Most of the Kindertransport children never saw their parents again. All of them survived in their own ways and found their own paths in the world. If their tragedy taught them anything, it was that as long as there is life, there is hope, and sometimes, if you’re lucky, love. The children who survived these times are now in the twilight of their lives. But, in each, I imagine the heart of a child still lives and remembers what it was like to face the fear and sorrow that no child should ever know. They have shown us how valuable life is—and how hope can push us to survive beyond anything we thought we could bear. If we have learned anything from the struggles of their young lives, we will not be silent and stand by when evil comes calling. We will fight back.”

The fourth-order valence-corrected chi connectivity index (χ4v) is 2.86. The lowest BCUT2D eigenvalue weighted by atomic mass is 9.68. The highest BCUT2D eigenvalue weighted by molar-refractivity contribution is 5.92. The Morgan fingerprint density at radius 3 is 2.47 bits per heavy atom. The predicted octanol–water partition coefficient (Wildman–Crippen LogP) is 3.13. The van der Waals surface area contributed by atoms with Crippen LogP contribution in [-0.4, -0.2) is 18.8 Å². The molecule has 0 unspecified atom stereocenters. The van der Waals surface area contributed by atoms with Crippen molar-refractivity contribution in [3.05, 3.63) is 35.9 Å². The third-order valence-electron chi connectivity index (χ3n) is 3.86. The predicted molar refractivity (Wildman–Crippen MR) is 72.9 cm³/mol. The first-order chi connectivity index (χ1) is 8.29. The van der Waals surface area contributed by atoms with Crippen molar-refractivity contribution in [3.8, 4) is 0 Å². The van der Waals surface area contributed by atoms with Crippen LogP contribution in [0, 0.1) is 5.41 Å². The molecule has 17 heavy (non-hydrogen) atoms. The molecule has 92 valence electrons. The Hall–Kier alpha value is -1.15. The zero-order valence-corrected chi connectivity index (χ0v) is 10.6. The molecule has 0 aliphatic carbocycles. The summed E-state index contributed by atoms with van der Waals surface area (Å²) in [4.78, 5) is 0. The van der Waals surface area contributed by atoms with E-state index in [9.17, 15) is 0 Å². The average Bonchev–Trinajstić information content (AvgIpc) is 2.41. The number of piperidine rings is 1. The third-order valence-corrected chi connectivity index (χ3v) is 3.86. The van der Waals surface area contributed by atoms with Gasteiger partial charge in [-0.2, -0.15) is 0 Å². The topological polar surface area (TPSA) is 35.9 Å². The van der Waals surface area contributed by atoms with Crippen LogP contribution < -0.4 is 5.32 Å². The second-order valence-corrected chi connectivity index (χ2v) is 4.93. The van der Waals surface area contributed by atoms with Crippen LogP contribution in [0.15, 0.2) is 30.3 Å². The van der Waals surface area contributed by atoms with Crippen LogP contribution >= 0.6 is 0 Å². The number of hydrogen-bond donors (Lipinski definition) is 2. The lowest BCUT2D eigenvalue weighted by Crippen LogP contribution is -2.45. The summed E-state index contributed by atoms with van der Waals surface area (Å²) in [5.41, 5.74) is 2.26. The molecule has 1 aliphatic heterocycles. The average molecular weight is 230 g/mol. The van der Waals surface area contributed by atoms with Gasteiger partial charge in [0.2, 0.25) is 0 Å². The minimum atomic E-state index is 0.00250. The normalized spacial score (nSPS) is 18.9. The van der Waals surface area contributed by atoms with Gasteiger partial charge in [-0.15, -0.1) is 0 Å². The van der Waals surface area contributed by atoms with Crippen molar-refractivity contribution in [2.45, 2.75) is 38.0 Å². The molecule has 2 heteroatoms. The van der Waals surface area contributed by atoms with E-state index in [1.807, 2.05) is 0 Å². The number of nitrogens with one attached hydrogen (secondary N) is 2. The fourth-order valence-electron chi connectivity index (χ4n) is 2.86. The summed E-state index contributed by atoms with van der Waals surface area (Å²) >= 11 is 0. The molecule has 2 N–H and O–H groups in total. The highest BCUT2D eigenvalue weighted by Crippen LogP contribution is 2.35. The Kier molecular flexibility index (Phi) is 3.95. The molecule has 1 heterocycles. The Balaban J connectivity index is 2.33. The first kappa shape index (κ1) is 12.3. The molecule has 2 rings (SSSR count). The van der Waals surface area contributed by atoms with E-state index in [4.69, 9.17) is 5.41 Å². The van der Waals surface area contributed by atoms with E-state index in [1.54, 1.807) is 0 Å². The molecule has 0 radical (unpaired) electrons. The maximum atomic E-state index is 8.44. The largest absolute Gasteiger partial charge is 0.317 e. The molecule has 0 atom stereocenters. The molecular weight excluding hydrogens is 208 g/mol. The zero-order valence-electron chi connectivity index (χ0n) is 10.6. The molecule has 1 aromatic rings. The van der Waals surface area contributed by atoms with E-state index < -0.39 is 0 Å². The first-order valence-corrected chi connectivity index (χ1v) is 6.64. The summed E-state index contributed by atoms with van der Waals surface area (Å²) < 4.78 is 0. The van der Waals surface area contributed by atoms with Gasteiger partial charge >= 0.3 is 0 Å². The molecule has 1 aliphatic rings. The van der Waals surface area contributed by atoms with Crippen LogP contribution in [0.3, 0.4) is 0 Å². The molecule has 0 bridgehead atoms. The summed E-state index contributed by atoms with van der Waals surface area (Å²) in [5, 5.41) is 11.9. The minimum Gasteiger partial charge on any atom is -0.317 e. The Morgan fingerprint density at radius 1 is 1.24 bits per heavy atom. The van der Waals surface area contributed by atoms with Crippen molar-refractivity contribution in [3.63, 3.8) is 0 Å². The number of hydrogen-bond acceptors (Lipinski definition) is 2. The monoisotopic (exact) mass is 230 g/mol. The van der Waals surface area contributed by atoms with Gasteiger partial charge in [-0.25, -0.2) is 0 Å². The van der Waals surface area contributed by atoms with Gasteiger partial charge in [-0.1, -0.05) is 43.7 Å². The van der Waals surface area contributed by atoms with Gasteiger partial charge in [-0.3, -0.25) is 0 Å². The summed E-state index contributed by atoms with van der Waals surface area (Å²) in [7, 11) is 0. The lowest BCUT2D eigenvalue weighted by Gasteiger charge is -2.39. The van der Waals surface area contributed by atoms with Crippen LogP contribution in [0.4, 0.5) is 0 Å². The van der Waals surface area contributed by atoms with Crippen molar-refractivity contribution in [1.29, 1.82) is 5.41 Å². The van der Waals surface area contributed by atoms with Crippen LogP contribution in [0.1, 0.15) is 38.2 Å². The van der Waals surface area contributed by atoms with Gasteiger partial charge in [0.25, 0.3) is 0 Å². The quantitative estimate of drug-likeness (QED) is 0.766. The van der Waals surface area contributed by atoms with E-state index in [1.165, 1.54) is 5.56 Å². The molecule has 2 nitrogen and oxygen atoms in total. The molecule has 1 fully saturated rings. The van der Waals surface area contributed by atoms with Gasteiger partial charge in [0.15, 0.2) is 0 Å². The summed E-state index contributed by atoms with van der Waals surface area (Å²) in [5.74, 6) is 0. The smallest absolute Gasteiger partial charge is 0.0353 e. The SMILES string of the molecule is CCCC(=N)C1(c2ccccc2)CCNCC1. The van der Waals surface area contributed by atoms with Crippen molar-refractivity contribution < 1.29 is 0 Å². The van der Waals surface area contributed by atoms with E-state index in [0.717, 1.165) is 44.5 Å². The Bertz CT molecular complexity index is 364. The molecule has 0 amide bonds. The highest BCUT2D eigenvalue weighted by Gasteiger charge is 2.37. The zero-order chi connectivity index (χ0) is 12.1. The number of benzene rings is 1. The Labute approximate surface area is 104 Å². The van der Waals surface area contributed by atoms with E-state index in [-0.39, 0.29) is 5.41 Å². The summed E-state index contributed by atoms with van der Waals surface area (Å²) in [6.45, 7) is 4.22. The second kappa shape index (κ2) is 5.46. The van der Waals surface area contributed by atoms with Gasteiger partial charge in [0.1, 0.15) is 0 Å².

The Children’s Train is now available.

Wednesday, November 4, 2015

What Does Tom Landry Bring to Mind?

What comes to mind at the name of Tom Landry? Dallas Cowboys coach? Super Bowl winner? B-17 Flying Fortress copilot? All of the above?
Landry was an 18-year-old freshman at the University of Texas in 1942 when his family received word that his older brother Robert was dead. Lieutenant Landry’s plane had gone down in the freezing waters of the Atlantic near Iceland. His B-17 had exploded, no remains were found, and the family buried an empty casket containing duplicate tog tags.